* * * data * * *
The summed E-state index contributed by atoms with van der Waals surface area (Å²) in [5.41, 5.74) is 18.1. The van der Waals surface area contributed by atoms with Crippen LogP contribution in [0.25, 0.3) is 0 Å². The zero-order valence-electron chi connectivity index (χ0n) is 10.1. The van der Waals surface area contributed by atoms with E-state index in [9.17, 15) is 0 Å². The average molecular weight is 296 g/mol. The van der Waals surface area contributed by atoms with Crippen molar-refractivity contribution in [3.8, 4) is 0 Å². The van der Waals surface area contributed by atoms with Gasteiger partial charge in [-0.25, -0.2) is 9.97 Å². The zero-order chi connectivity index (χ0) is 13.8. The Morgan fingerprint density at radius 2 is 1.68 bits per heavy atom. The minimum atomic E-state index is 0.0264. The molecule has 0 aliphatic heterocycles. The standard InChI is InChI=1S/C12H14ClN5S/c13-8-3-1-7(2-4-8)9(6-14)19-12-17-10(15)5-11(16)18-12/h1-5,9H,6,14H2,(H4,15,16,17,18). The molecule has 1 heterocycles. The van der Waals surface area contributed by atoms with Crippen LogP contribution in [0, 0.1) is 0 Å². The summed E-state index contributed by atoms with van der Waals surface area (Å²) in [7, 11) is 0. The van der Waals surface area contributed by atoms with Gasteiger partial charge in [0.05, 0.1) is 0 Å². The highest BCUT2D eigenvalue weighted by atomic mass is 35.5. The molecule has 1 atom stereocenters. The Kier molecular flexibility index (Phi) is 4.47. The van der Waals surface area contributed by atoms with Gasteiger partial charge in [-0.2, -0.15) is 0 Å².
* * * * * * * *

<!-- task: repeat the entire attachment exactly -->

The summed E-state index contributed by atoms with van der Waals surface area (Å²) in [5.41, 5.74) is 18.1. The van der Waals surface area contributed by atoms with Crippen LogP contribution in [0.25, 0.3) is 0 Å². The zero-order valence-electron chi connectivity index (χ0n) is 10.1. The van der Waals surface area contributed by atoms with E-state index in [9.17, 15) is 0 Å². The average molecular weight is 296 g/mol. The van der Waals surface area contributed by atoms with Crippen molar-refractivity contribution in [3.8, 4) is 0 Å². The van der Waals surface area contributed by atoms with Gasteiger partial charge in [-0.25, -0.2) is 9.97 Å². The zero-order chi connectivity index (χ0) is 13.8. The Morgan fingerprint density at radius 2 is 1.68 bits per heavy atom. The minimum atomic E-state index is 0.0264. The molecule has 0 aliphatic heterocycles. The standard InChI is InChI=1S/C12H14ClN5S/c13-8-3-1-7(2-4-8)9(6-14)19-12-17-10(15)5-11(16)18-12/h1-5,9H,6,14H2,(H4,15,16,17,18). The molecule has 1 heterocycles. The van der Waals surface area contributed by atoms with Crippen LogP contribution in [0, 0.1) is 0 Å². The summed E-state index contributed by atoms with van der Waals surface area (Å²) in [7, 11) is 0. The van der Waals surface area contributed by atoms with Gasteiger partial charge in [0.05, 0.1) is 0 Å². The highest BCUT2D eigenvalue weighted by atomic mass is 35.5. The molecule has 1 atom stereocenters. The Kier molecular flexibility index (Phi) is 4.47. The van der Waals surface area contributed by atoms with Gasteiger partial charge in [-0.2, -0.15) is 0 Å².